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System File Checker (SFC)
In Windows 3.x, any application could copy its own version of a driver to the Windows directory without the operating environment's awareness. For example, Comm.drv in the windows\system directory. When problems arose, you had no idea if another software package installed a new file nor which company wrote that file. If there was a problem, you have to locate Comm.drv on the customer's disks, expand it and test to see if it worked. Now, with Windows 98, just run the System File Checker (SFC) to identify changes. When a change is discovered, it can automatically go to the source location of your Windows 98 files and expand the file.
Tip - Launch System File Checker (SFC) from MSInfo Tools menu.
Using System File Checker
SFC helps you to:
When System File Checker identifies a changed file, the user is given several choices to approach the situation. The following table describes these options:
If a file is determined to be corrupt, you will get the dialog box with the options above.
SFC Support Files
These listings are the Windows 98 version of the files because Version Conflict Manager (VCM) insists on Windows 98 only.
SFC is placed in the Runonce section of the registry for setup. While Setup is running, the files listed in Sfcsync.txt are referenced. Each file that is installed automatically gets updated in the Default.sfc file.
Sfcsync.txt acts as an include list for the files to update in SFCs baseline file (Default.sfc) during setup. These files are added because setup may make a change to one of the characteristics that Setup relies on, such as file name or date.
SFC keeps track of changes by appending the Sfclog.txt file. This simple text file is stored in the Windows folder. It identifies files that have their status added, changed or updated as well as version dates, new dates and whether the CRC matches. A sample of the file is shown below.
Customizing System File Checker
To customize System File Checker, click Settings in the System File Checker dialog box. The System File Checker Settings dialog box contains the following:
Search Criteria Tab
SFC By Design
Files Renamed from Setup
Files that are renamed during setup are not automatically extracted and renamed by SFC. For example, Winoa386.new in a Cab file cannot be extracted and renamed to Winoa386.mod. Use the Cabview feature to extract the file, then rename it.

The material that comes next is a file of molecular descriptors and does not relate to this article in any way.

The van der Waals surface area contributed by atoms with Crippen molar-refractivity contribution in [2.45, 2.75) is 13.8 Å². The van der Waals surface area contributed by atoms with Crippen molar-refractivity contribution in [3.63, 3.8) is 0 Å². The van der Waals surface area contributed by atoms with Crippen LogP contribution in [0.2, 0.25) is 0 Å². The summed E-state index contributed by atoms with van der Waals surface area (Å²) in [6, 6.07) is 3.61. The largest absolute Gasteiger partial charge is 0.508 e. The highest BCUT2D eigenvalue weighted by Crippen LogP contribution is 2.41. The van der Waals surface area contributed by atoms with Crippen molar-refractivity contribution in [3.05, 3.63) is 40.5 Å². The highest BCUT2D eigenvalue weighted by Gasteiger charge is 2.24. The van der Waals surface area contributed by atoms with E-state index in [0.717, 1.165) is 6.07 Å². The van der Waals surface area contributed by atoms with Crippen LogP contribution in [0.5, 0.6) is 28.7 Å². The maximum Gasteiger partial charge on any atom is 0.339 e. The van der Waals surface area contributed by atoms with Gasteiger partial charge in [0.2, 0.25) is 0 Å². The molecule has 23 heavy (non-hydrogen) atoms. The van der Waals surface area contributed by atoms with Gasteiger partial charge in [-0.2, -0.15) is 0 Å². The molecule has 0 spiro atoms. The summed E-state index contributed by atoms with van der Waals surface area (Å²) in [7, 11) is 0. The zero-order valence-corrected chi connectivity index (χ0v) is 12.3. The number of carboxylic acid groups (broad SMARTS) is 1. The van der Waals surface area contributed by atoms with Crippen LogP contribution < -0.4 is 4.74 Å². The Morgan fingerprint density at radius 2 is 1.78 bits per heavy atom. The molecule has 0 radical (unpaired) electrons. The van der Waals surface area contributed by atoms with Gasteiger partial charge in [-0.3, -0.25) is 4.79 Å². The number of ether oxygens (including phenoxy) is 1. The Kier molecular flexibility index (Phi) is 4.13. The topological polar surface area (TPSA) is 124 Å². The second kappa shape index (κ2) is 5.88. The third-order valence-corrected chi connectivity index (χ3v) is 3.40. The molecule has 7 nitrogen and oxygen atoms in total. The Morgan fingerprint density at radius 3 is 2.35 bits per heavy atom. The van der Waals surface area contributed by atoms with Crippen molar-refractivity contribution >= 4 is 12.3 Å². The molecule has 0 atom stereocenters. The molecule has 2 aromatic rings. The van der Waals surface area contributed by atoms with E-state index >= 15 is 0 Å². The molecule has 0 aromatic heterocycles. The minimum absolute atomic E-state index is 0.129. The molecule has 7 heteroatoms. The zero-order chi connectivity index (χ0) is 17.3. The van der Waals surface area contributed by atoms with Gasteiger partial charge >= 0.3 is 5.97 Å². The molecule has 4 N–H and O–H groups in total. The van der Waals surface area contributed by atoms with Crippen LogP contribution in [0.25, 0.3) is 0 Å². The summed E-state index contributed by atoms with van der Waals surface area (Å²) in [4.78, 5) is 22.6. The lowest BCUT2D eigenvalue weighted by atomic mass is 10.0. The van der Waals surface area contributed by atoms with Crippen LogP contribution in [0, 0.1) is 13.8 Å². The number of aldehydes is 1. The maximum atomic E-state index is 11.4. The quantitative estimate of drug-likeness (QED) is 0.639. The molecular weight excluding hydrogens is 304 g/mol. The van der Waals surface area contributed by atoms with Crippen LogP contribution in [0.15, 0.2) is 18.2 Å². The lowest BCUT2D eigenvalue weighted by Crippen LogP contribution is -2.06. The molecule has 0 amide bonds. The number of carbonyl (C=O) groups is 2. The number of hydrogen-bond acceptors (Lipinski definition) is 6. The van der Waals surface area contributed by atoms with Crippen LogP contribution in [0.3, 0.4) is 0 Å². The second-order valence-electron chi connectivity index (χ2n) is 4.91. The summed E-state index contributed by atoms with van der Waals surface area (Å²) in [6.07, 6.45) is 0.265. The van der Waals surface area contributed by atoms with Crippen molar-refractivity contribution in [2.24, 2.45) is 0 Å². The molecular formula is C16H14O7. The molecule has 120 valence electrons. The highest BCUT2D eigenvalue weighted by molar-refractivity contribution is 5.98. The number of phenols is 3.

Files Created during Setup
There are files that will never be found by SFC Extract due to their being created during setup. SFC extract looks for files in the cabinets to extract. If they do not exist in the CAB files it will fail to extract them. For example, files such as Control.ini, Exchange32.ini and Msbatch.inf are not found.
Changing the Default.sfc
If a person saves any changes for the search criteria in Default.sfc those changes will overwrite the original file. This might cause unexpected behaviors from customers requesting support using SFC.
If driver is updated, running SFC will by default automatically update the baseline after detecting the driver as 'Changed'. Under SFC Options, enable 'Check for changed files' to have these files prompt the user to restore the original - this is off by default. The View log will show if file was detected as changed and Default.sfc was updated. Go to Advanced Restore Defaults if the user wants to restore original baseline. This updated driver information can be viewed from MSInfo's driver history nodes.
Possibly Longer Call Time
In usability tests, several issues resolved with SFC passed 30 minutes call time because of an office suite installation. These installations tend to update many files in the Windows folder. If you only need to extract one file, but due to the sheer number of files with differing versions from Windows 98, it can take a long time to process.
Points to Remember:
The main points of the System File Checker (SFC) are: